There are old company research websites that can determine, for a fee, whether or not an old stock
certificate or bond certificate has collectible or redeemable value.

Share (finance)
In financial markets, a share is a unit of account for various investments. It often means the stock of
a corporation, but is also used for collective investments such as mutual funds, limited partnerships,
and real estate investment trusts.[1]
The term 'share' is defined by section 2(46) of the Companies Act 1956 as - "share means a share in
the share capital of a company includes stock except where a distinction between stock and share is
expressed or implied".
Corporations issue shares which are offered for sale to raise share capital. The owner of shares in
the corporation is a shareholder (or stockholder) of the corporation.[2] A share is an indivisible unit of
capital, expressing the ownership relationship between the company and the shareholder. The
denominated value of a share is its face value, and the total of the face value of issued shares
represent the capital of a company,[3] which may not reflect the market value of those shares.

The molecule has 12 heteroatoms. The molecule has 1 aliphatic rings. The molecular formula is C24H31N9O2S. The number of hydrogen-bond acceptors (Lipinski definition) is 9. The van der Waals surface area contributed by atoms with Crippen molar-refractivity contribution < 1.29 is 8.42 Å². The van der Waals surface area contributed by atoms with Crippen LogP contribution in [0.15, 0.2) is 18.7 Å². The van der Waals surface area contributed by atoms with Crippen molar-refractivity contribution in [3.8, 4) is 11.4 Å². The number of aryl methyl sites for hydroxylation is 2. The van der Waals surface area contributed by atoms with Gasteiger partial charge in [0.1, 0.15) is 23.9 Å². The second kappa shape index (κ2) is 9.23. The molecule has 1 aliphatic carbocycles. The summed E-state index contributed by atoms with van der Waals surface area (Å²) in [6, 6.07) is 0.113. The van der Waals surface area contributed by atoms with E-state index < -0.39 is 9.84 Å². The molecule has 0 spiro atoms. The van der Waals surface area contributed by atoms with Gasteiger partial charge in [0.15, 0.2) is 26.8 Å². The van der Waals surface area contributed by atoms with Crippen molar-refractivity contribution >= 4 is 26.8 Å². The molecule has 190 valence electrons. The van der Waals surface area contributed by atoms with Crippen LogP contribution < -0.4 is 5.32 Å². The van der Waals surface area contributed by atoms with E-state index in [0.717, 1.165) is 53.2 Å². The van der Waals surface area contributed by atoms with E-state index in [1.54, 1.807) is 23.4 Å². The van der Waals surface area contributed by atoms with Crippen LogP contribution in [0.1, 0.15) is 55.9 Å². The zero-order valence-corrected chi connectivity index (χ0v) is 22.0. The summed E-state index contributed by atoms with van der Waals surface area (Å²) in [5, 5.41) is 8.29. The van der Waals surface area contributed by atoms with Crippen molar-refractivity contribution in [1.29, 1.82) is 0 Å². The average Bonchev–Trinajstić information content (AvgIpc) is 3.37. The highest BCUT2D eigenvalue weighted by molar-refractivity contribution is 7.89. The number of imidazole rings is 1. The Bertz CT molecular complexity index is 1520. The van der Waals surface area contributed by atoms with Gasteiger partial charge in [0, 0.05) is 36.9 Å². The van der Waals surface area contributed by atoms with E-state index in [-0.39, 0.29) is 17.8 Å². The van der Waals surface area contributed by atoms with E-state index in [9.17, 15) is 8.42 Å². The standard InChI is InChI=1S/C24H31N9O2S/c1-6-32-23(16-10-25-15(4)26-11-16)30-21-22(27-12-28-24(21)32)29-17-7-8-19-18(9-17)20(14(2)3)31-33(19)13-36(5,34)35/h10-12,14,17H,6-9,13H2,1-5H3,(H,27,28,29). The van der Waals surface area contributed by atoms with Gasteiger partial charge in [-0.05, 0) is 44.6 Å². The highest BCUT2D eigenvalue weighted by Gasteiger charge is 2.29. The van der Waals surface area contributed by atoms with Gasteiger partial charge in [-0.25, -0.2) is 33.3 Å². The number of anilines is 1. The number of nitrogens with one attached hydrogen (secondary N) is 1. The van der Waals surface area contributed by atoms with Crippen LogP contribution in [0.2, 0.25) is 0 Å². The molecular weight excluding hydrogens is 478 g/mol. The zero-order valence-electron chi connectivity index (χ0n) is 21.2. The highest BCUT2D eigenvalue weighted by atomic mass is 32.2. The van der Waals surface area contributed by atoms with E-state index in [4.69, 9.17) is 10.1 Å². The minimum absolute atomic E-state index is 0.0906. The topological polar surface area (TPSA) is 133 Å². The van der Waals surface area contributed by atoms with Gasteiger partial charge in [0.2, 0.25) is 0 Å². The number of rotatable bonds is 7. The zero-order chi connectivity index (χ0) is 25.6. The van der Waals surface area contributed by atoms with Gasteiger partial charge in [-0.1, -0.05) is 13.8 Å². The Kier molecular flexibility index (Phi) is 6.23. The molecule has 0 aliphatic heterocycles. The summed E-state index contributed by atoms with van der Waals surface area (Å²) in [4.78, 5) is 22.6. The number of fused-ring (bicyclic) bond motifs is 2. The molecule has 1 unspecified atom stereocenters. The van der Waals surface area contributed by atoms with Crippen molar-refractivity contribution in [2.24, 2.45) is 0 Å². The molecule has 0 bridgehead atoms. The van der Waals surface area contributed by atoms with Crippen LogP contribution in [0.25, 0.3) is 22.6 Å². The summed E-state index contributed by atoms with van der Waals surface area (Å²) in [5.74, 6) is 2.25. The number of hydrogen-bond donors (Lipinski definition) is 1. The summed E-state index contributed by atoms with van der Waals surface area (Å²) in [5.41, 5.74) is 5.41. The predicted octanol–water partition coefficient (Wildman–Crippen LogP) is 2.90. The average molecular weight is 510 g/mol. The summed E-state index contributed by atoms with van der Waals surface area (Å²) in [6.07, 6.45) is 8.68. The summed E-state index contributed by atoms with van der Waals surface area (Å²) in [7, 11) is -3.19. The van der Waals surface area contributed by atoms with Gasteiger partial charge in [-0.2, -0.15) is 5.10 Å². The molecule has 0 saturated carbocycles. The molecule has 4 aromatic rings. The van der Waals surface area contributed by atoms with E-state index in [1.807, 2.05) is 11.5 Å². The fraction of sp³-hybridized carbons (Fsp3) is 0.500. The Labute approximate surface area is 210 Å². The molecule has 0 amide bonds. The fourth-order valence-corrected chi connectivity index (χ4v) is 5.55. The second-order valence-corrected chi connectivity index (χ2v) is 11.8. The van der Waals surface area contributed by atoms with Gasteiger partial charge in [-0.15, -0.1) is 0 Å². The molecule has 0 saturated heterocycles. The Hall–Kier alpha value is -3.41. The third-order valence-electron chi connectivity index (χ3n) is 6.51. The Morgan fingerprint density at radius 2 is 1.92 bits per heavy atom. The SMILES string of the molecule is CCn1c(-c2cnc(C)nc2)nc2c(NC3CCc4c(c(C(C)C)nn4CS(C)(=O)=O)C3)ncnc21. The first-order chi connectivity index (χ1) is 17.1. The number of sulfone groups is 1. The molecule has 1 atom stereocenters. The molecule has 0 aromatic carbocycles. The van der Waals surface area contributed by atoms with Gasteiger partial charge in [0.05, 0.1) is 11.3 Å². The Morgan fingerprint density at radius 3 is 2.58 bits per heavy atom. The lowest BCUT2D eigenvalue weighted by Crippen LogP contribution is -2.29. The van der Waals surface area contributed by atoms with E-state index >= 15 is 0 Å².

The income received from the ownership of shares is a dividend. The process of purchasing and
selling shares often involves going through a stockbroker as a middle man.

Shares are valued according to various principles in different markets, but a basic premise is that a
share is worth the price at which a transaction would be likely to occur were the shares to be sold.
The liquidity of markets is a major consideration as to whether a share is able to be sold at any given
time. An actual sale transaction of shares between buyer and seller is usually considered to provide
the best prima facie market indicator as to the "true value" of shares at that particular time.


Shares outstanding are those that are authorized, issued, and held by third parties. The
number of shares outstanding times the share price gives the market capitalization of the
company, which if the trading price held constant would be sufficient to purchase the company.

Treasury shares are authorized, issued, and held by the company itself.

Issued shares is the sum of shares outstanding and treasury shares.

Shares authorized include both issued (by the board of directors or shareholders) and
unissued but authorized by the company's constitutional documents.

Tax treatment
Tax treatment of dividends varies between tax jurisdictions. For instance, in India, dividends
are tax free in the hands of the shareholder, but the company paying the dividend has to pay
dividend distribution tax at 12.5%. There is also the concept of a deemed dividend, which is not tax
free. Further, Indian tax laws include provisions to stop dividend stripping.

Share certificates
Historically, investors were given share certificates as evidence of their ownership of shares. In
modern times, certificates are not always given and ownership may be recorded electronically by a
system such as CREST(securities depositary).